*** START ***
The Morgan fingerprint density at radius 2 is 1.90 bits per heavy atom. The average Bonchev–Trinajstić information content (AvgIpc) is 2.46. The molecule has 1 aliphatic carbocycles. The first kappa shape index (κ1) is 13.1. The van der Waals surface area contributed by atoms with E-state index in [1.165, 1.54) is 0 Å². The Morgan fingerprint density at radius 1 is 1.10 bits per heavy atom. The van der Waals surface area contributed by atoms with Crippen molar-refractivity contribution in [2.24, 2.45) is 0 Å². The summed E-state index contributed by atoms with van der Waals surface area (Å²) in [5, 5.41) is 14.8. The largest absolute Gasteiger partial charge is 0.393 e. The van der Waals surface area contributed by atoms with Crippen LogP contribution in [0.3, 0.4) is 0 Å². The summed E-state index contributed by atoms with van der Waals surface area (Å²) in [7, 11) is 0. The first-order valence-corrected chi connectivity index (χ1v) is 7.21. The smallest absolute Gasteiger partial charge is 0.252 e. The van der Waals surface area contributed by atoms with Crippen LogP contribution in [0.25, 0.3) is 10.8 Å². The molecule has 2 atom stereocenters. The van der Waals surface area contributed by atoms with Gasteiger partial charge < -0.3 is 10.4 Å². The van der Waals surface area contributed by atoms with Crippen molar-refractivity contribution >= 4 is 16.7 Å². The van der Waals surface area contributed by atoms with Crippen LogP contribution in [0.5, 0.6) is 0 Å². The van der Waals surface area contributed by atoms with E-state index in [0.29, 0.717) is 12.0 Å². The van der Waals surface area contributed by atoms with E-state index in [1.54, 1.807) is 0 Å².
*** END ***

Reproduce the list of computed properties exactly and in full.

The Morgan fingerprint density at radius 2 is 1.90 bits per heavy atom. The average Bonchev–Trinajstić information content (AvgIpc) is 2.46. The molecule has 1 aliphatic carbocycles. The first kappa shape index (κ1) is 13.1. The van der Waals surface area contributed by atoms with E-state index in [1.165, 1.54) is 0 Å². The Morgan fingerprint density at radius 1 is 1.10 bits per heavy atom. The van der Waals surface area contributed by atoms with Crippen molar-refractivity contribution in [2.24, 2.45) is 0 Å². The summed E-state index contributed by atoms with van der Waals surface area (Å²) in [5, 5.41) is 14.8. The largest absolute Gasteiger partial charge is 0.393 e. The van der Waals surface area contributed by atoms with Crippen LogP contribution in [0.3, 0.4) is 0 Å². The summed E-state index contributed by atoms with van der Waals surface area (Å²) in [7, 11) is 0. The first-order valence-corrected chi connectivity index (χ1v) is 7.21. The smallest absolute Gasteiger partial charge is 0.252 e. The van der Waals surface area contributed by atoms with Crippen LogP contribution in [0.25, 0.3) is 10.8 Å². The molecule has 2 atom stereocenters. The van der Waals surface area contributed by atoms with Gasteiger partial charge < -0.3 is 10.4 Å². The van der Waals surface area contributed by atoms with Crippen molar-refractivity contribution >= 4 is 16.7 Å². The van der Waals surface area contributed by atoms with Crippen LogP contribution in [0.5, 0.6) is 0 Å². The van der Waals surface area contributed by atoms with E-state index in [0.29, 0.717) is 12.0 Å². The van der Waals surface area contributed by atoms with E-state index in [1.54, 1.807) is 0 Å².